Ahead of her first Irish tour, during which she performs as part of a duo, Mama Kin- that’s Danielle Caruana to her Mum & Dad- spoke to us about the importance of the great outdoors to her writing process, incorporating her colourful family history into her songs and her curiosity about Irish folk music and storytelling.
GROWING UP as she did in a family full of natural performers- musicians and magicians, no less- Mama Kin (Danielle Caruana) couldn’t help but join the family business. On ‘The Magician’s Daughter’, her fourth record, the Australian singer- songwriter has made a lush, warm- sounding, summer career full of layers of musical arrangements.
PC: The Magician’s Daughter is such pleasant- sounding album, reminiscent of the good old days of analogue tape recording. How did you achieve that sound on the record?
MK: I have Jan Skubiszewski to thank for the sound of the record. He’s visual person. He goes for deep sound that has great width and depth to it, and that has so many dimensions. That’s what struck me with the sounds that he was getting early on in the process. For this record, more so than the last record, I brought in songs to the band that were raw as I didn’t want anyone to interpret them as we might live. I wanted them to understand them as stories for which we were painting a picture. Jan had a visual aesthetic to how he recorded; this sense of depth and width to what we wanted to achieve.
What kind of records were you listening to during the writing and recording of the album?
I was listening to Joan As A Policewoman, and I was also listening to Laura Marling; I was trying to get that atmospheric sound that she creates. I was also listening to this great compilation record called Saturday Night Fish Fry, a compilation out of New Orleans, which I was listening to mostly for drum grooves and sounds. It’s a really old- school, New Orleans record. All the drum takes to sound like loops, but there’re too many fills and too much flair for them to loop. Between those two very broad extremes was the record that I wanted to make.
You mention New Orleans: Nick Cave has often spoken of the thin line between the rugged, physical landscape of Australia and that of America. How much of that comes through on the record? There are undertones of Americana throughout ‘The Magician’s Daughter’…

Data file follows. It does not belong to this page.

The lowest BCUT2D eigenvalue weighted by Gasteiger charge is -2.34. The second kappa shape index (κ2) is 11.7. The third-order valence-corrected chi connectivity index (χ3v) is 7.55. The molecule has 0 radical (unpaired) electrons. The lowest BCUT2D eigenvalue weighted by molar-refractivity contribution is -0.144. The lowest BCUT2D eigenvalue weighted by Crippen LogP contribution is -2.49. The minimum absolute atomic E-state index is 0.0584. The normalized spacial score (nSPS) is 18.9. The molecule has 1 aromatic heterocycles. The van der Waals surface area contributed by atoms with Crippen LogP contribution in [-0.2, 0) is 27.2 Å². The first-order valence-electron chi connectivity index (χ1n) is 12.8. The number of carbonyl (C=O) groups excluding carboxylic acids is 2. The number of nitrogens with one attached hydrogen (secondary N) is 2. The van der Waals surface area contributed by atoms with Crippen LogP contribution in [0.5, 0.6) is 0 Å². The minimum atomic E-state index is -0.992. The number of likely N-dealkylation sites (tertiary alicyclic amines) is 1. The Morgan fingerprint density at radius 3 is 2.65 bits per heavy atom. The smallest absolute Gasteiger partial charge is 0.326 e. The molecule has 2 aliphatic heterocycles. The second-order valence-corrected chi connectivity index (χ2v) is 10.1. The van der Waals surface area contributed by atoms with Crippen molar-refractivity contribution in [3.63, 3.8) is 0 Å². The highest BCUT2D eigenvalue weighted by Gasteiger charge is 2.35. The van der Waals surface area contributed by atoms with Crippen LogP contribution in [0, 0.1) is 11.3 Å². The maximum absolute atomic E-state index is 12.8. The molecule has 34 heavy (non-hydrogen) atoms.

I think that feel is probably coming to my brother, Michael, who plays keys on the record and is a huge musical influence on me. He’s 17 years my elder, so I’ve had his musical sensibilities embedded on me all of my life. He’s heavily influenced by artists like Stevie Wonder, Dr. John, Ray Charles: that’s his world of music. So I think that when we mix that sensibility with my love for artists like Gillian Welch, Aretha Franklin, Bonnie Raitt. We have the same musical language even though we’re approaching the song from different places. So making music with him is inspiring.
As for the physical landscape…I’m always tapping into that sense of open space, that harsh dynamic in our country. It’s interesting, though: Michael lives on the east coast, where we’re from, and I’ve lived on the west coast of Australia for about eight years. I am very much shaped by my environment.
How important is the outdoors to you during the writing process? From listening to the record, I get the feeling you’re not sitting indoors, staring at screens…
It’s hugely important: I’m the kind of person that if I wasn’t getting my daily injections of nature that I wouldn’t be able to create anything. So there’s a sense of almost dead calm, that space that nature affords me in my life. ‘Red Wood River’, for example, was written after I’d gone on a camping trip by a river and I had all these visual ideas of being swallowed by a river; what is it to be inhaled by a river? These were all things that triggered how I write.
So the relationship between nature and natural places and us as humans to be creative is so completely intrinsic that I think it could be a problem with the next generation of kids that are coming, though, which is why my parental philosophy is very much embedded in minimal screen time, how are we expressing ourselves, learning to be on your own…we’re such a stimulus addicted generation. I feel myself reaching for my phone even though I don’t need it! Seeing that relationship play out with children is frightening.